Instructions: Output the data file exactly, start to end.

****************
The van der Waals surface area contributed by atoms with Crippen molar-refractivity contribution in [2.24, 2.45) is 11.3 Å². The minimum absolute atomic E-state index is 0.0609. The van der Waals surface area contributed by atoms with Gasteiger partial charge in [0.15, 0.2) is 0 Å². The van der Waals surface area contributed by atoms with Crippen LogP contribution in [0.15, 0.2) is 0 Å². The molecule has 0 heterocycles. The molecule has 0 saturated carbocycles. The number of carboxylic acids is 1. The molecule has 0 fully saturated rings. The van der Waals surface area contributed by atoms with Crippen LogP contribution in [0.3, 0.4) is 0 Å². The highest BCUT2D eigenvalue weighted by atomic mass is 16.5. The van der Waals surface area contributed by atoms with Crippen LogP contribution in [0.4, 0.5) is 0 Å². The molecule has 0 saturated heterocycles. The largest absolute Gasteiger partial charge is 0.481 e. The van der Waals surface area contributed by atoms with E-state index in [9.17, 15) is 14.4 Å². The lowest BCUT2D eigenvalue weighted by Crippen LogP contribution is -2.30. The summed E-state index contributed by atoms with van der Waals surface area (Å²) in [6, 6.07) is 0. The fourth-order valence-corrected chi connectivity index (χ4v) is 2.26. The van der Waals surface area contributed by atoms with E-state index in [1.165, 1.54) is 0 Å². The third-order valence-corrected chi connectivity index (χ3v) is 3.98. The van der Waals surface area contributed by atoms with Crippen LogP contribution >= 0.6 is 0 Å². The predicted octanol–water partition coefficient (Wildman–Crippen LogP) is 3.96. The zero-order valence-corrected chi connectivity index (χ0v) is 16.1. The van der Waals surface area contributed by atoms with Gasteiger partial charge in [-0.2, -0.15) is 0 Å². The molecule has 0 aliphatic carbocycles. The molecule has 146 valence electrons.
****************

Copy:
The van der Waals surface area contributed by atoms with Crippen molar-refractivity contribution in [2.24, 2.45) is 11.3 Å². The minimum absolute atomic E-state index is 0.0609. The van der Waals surface area contributed by atoms with Gasteiger partial charge in [0.15, 0.2) is 0 Å². The van der Waals surface area contributed by atoms with Crippen LogP contribution in [0.15, 0.2) is 0 Å². The molecule has 0 heterocycles. The molecule has 0 saturated carbocycles. The number of carboxylic acids is 1. The molecule has 0 fully saturated rings. The van der Waals surface area contributed by atoms with Crippen LogP contribution in [0.3, 0.4) is 0 Å². The highest BCUT2D eigenvalue weighted by atomic mass is 16.5. The van der Waals surface area contributed by atoms with Crippen LogP contribution in [0.4, 0.5) is 0 Å². The molecule has 0 saturated heterocycles. The largest absolute Gasteiger partial charge is 0.481 e. The van der Waals surface area contributed by atoms with E-state index in [9.17, 15) is 14.4 Å². The lowest BCUT2D eigenvalue weighted by Crippen LogP contribution is -2.30. The summed E-state index contributed by atoms with van der Waals surface area (Å²) in [6, 6.07) is 0. The fourth-order valence-corrected chi connectivity index (χ4v) is 2.26. The van der Waals surface area contributed by atoms with E-state index in [1.165, 1.54) is 0 Å². The third-order valence-corrected chi connectivity index (χ3v) is 3.98. The van der Waals surface area contributed by atoms with Crippen LogP contribution >= 0.6 is 0 Å². The predicted octanol–water partition coefficient (Wildman–Crippen LogP) is 3.96. The zero-order valence-corrected chi connectivity index (χ0v) is 16.1. The van der Waals surface area contributed by atoms with Gasteiger partial charge in [-0.2, -0.15) is 0 Å². The molecule has 0 aliphatic carbocycles. The molecule has 146 valence electrons.